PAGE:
Lancer Media journalists inspired by WYPR speaker Mary Louise Kelly: Photo of the Day 5/2/18


Natalie Rebetsky

Journalism students Natalie Roth, Bridget Murphy and Lilly Player attending Mary Louise Kelly’s talk.

by Bridget Murphy and Lilly Player

On May 1, NPR’s Mary Louise Kelly spoke at the Center Stage in Baltimore about her journalism career.  She is now a co-host of All Things Considered, an afternoon news magazine program for National Public Radio (NPR). Kelly replaced Robert Seigel when he retired from the show.

Three of The Lance staff members, Natalie Roth, Bridget Murphy and Lilly Player attended this event with adviser Mrs. Natalie Rebetsky and her family. Rebetsky received free tickets from WYPR.

Although Kelly spoke about her long journey in journalism, the main point of the speech was how she and other journalists are trying to deal with and report on the controversy in America right now.

“So many of the old rules no longer seem to apply,” Kelly said regarding the change in media over time. She has reported on many national topics, such as 9/11 and the Bill Clinton/Monica Lewinsky scandal.

Kelly is a magna cum laude graduate from Harvard University class of 1993. She was a senior editor at the Harvard Crimson as well as a staff writer at Cambridge University.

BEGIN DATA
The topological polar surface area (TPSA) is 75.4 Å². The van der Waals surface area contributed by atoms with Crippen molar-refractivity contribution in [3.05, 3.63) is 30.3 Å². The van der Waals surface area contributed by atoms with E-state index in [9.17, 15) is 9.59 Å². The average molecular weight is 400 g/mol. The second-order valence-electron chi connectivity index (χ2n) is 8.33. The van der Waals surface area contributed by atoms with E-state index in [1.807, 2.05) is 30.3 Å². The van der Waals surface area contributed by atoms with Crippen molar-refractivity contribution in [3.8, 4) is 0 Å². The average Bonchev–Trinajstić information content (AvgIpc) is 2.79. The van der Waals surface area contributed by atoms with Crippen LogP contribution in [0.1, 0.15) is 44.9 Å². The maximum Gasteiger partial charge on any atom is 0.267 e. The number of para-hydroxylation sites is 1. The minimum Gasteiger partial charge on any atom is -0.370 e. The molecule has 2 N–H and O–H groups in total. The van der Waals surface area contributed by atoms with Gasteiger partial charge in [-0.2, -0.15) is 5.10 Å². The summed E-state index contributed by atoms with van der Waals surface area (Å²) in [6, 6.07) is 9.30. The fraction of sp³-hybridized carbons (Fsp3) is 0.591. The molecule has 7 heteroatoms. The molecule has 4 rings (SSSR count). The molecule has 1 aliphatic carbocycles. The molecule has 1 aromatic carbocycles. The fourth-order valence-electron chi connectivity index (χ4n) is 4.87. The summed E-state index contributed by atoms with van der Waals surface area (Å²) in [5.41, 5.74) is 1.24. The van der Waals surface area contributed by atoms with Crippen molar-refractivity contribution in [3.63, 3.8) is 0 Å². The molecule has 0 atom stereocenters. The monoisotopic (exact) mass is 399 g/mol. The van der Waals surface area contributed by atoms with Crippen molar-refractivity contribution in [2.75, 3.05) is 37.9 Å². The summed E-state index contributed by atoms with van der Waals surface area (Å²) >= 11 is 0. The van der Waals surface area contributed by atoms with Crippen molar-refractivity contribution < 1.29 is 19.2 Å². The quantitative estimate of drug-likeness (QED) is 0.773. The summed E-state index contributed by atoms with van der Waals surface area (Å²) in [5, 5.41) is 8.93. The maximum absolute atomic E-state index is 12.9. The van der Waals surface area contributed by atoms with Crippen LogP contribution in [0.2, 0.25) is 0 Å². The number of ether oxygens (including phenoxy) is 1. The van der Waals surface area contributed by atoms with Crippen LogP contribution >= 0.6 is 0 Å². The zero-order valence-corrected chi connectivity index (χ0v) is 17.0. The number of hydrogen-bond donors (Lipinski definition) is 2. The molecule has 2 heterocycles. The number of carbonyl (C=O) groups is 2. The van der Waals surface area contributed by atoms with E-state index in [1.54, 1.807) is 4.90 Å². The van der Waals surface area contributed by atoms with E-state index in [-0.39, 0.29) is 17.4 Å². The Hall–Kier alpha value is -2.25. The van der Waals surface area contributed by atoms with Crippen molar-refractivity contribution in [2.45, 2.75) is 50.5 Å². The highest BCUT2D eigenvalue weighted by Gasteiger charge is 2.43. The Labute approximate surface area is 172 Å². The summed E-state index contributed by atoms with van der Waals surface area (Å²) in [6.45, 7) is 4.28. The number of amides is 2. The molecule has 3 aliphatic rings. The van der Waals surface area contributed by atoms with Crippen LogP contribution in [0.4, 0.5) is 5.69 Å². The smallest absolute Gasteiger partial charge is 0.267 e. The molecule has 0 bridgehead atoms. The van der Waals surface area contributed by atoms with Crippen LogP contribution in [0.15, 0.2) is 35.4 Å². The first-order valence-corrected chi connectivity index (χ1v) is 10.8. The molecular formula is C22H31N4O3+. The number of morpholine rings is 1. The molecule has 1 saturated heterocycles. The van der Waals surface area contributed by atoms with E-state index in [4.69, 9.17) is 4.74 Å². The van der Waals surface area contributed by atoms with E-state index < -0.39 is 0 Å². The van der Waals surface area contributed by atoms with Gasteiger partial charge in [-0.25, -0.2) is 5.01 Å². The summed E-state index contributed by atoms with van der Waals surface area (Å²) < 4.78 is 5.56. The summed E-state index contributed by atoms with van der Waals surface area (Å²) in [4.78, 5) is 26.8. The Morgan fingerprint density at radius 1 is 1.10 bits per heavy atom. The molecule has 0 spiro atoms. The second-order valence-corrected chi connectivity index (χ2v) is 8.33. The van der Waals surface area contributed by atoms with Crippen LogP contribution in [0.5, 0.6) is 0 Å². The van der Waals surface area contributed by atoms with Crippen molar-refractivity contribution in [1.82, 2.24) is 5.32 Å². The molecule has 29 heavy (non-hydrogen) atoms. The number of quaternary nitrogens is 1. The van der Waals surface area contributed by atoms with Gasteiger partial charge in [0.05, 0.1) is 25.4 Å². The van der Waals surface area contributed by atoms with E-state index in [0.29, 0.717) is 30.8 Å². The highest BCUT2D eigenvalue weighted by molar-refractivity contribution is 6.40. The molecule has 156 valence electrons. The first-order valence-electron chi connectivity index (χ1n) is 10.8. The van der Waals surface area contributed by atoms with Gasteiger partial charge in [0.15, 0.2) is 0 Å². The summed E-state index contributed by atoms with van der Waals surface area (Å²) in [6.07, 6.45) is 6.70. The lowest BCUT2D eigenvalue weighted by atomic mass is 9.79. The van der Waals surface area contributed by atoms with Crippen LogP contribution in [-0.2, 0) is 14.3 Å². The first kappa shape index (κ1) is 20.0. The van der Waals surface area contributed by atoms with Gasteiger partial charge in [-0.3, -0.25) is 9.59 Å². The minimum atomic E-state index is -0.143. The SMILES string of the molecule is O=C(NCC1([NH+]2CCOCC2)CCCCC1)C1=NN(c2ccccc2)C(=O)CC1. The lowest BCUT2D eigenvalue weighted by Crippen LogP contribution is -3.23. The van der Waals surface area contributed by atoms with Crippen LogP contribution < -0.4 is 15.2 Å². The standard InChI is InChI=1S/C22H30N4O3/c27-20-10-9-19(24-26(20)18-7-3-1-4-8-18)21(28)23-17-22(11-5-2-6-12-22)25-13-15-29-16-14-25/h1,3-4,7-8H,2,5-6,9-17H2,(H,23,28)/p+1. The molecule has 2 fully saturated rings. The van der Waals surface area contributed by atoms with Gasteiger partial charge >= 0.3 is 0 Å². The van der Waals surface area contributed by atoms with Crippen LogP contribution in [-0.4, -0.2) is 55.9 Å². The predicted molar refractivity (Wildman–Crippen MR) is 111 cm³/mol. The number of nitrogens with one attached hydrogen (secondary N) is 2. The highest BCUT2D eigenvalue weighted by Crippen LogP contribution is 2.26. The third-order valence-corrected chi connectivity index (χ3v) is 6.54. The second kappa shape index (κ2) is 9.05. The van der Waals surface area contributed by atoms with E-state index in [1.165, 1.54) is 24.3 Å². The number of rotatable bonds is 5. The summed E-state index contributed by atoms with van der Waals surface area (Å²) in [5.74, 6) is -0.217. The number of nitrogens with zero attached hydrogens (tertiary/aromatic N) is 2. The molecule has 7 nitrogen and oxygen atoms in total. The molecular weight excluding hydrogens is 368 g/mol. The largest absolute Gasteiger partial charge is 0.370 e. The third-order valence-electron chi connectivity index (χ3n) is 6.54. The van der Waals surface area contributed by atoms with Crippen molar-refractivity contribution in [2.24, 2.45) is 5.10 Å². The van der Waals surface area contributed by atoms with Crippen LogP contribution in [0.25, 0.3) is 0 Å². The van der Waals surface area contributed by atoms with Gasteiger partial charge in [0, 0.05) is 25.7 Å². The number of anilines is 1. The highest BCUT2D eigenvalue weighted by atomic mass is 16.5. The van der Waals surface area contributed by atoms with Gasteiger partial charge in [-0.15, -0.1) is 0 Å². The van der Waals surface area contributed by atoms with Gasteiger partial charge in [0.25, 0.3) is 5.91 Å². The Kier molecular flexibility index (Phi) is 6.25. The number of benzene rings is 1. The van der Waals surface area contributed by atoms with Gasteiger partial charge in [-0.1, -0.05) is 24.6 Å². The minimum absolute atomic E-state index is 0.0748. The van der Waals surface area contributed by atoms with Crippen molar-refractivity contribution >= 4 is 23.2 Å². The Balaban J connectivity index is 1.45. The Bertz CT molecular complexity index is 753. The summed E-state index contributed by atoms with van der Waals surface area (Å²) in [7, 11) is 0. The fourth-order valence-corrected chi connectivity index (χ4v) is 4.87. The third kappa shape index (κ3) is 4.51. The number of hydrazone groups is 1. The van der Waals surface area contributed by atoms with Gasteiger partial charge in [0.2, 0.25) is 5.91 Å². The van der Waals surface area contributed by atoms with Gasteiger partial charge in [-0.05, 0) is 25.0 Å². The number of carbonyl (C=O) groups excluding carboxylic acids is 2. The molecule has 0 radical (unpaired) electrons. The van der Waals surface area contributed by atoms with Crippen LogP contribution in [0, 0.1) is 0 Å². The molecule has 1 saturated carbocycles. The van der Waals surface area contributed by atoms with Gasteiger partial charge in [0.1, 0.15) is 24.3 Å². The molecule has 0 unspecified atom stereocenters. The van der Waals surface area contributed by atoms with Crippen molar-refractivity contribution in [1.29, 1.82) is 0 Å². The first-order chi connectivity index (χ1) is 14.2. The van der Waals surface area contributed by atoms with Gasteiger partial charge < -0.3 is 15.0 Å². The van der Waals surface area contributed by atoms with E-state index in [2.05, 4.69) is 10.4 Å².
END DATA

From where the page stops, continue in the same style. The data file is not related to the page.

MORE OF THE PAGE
Kelly got her first major job as a journalist at the British Broadcasting Corporation (BBC) after attending graduate school at Cambridge University to get a master in European Studies. She then went on to become a producer for CNN in London.

She has traveled around the globe reporting stories, to places as far as Iraq and Russia. Kelly has written two books, The Bullet and Anonymous Sources. Connecting her experiences in Russia and with U.S. government officials, she explained how crucial it is that each source is very carefully questioned when they request to be anonymous. She spoke about how important the trust of her viewers is to her and how it is hard for them to believe her when she uses anonymous sources.

This is an issue that most journalists must face.

“Anonymous sources are not anonymous to me. Standards of vetting are greater because they are trusting me,” said Kelly.

courtesy of Susan Boroff
Mary Louise Kelly talks about her experience throughout her journalism career.

After the talk there was a Q&A held for the audience to engage personally with Kelly.

Bridget Murphy asked Kelly how they keep their NPR newsroom unbiased. She told Murphy that it was important to get a lot of voices as part of each story, to make sure all sides are covered.

She explained that when she is interviewing someone (from either political side) she tries to challenge them and make sure they have justifications for their views.

While there were many controversial questions from the audience, Kelly stayed very composed and mature.

It was a wonderful experience for any aspiring journalist! If you’re interested in listening to Mary Louise Kelly, hear her on All Things Considered on NPR.